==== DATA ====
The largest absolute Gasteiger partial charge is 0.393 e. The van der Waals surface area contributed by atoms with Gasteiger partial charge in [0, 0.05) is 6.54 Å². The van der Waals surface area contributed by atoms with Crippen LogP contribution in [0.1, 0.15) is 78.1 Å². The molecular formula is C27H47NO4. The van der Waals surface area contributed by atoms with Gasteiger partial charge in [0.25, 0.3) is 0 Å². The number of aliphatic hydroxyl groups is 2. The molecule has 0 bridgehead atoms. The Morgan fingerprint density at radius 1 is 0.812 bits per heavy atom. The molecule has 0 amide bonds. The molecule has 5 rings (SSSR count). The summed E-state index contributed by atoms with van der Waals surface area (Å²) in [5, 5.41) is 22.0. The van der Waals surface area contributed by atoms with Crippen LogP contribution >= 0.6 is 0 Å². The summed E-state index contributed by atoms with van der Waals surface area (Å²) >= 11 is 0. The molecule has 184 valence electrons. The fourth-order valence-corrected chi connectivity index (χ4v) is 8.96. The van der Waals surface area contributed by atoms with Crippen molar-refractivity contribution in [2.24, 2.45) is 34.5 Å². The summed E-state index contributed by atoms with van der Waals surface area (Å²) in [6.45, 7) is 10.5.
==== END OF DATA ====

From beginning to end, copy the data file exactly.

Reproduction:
The largest absolute Gasteiger partial charge is 0.393 e. The van der Waals surface area contributed by atoms with Gasteiger partial charge in [0, 0.05) is 6.54 Å². The van der Waals surface area contributed by atoms with Crippen LogP contribution in [0.1, 0.15) is 78.1 Å². The molecular formula is C27H47NO4. The van der Waals surface area contributed by atoms with Gasteiger partial charge in [0.25, 0.3) is 0 Å². The number of aliphatic hydroxyl groups is 2. The molecule has 0 bridgehead atoms. The Morgan fingerprint density at radius 1 is 0.812 bits per heavy atom. The molecule has 0 amide bonds. The molecule has 5 rings (SSSR count). The summed E-state index contributed by atoms with van der Waals surface area (Å²) in [5, 5.41) is 22.0. The van der Waals surface area contributed by atoms with Crippen LogP contribution >= 0.6 is 0 Å². The summed E-state index contributed by atoms with van der Waals surface area (Å²) >= 11 is 0. The molecule has 184 valence electrons. The fourth-order valence-corrected chi connectivity index (χ4v) is 8.96. The van der Waals surface area contributed by atoms with Crippen molar-refractivity contribution in [2.24, 2.45) is 34.5 Å². The summed E-state index contributed by atoms with van der Waals surface area (Å²) in [6.45, 7) is 10.5.